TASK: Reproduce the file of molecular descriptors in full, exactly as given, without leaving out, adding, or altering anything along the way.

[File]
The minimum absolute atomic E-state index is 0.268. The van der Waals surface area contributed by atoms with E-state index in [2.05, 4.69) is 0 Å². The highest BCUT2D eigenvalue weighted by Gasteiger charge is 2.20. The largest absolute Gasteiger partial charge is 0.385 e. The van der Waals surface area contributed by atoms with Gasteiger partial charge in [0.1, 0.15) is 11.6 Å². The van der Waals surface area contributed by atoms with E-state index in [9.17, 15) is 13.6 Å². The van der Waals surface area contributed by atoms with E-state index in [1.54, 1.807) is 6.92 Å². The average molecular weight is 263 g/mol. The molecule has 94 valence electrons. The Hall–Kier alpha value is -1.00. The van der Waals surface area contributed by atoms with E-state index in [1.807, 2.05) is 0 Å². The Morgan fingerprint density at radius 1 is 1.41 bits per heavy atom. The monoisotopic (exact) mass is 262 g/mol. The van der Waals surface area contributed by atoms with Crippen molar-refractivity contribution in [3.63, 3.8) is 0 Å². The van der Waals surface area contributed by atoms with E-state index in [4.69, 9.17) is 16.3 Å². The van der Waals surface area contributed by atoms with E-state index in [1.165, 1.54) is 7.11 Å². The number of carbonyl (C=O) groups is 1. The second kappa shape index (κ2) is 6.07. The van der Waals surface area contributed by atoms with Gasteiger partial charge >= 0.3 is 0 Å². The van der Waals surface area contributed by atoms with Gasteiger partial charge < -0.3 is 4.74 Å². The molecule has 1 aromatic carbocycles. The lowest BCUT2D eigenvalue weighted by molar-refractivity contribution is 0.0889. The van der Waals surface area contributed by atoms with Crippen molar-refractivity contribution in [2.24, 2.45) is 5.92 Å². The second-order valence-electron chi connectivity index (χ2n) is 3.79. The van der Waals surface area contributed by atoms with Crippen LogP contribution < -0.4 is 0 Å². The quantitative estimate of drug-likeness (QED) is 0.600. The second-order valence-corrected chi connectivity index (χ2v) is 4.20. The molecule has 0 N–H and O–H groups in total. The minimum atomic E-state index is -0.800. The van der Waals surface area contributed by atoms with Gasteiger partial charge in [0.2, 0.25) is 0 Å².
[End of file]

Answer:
The minimum absolute atomic E-state index is 0.268. The van der Waals surface area contributed by atoms with E-state index in [2.05, 4.69) is 0 Å². The highest BCUT2D eigenvalue weighted by Gasteiger charge is 2.20. The largest absolute Gasteiger partial charge is 0.385 e. The van der Waals surface area contributed by atoms with Gasteiger partial charge in [0.1, 0.15) is 11.6 Å². The van der Waals surface area contributed by atoms with E-state index in [9.17, 15) is 13.6 Å². The van der Waals surface area contributed by atoms with E-state index in [1.54, 1.807) is 6.92 Å². The average molecular weight is 263 g/mol. The molecule has 94 valence electrons. The Hall–Kier alpha value is -1.00. The van der Waals surface area contributed by atoms with E-state index in [1.807, 2.05) is 0 Å². The Morgan fingerprint density at radius 1 is 1.41 bits per heavy atom. The monoisotopic (exact) mass is 262 g/mol. The van der Waals surface area contributed by atoms with Crippen molar-refractivity contribution in [3.63, 3.8) is 0 Å². The van der Waals surface area contributed by atoms with E-state index in [4.69, 9.17) is 16.3 Å². The van der Waals surface area contributed by atoms with E-state index in [1.165, 1.54) is 7.11 Å². The number of carbonyl (C=O) groups is 1. The second kappa shape index (κ2) is 6.07. The van der Waals surface area contributed by atoms with Gasteiger partial charge >= 0.3 is 0 Å². The van der Waals surface area contributed by atoms with Gasteiger partial charge < -0.3 is 4.74 Å². The molecule has 1 aromatic carbocycles. The lowest BCUT2D eigenvalue weighted by molar-refractivity contribution is 0.0889. The van der Waals surface area contributed by atoms with Crippen molar-refractivity contribution in [2.24, 2.45) is 5.92 Å². The second-order valence-electron chi connectivity index (χ2n) is 3.79. The van der Waals surface area contributed by atoms with Crippen LogP contribution < -0.4 is 0 Å². The quantitative estimate of drug-likeness (QED) is 0.600. The second-order valence-corrected chi connectivity index (χ2v) is 4.20. The molecule has 0 N–H and O–H groups in total. The minimum atomic E-state index is -0.800. The van der Waals surface area contributed by atoms with Gasteiger partial charge in [0.2, 0.25) is 0 Å².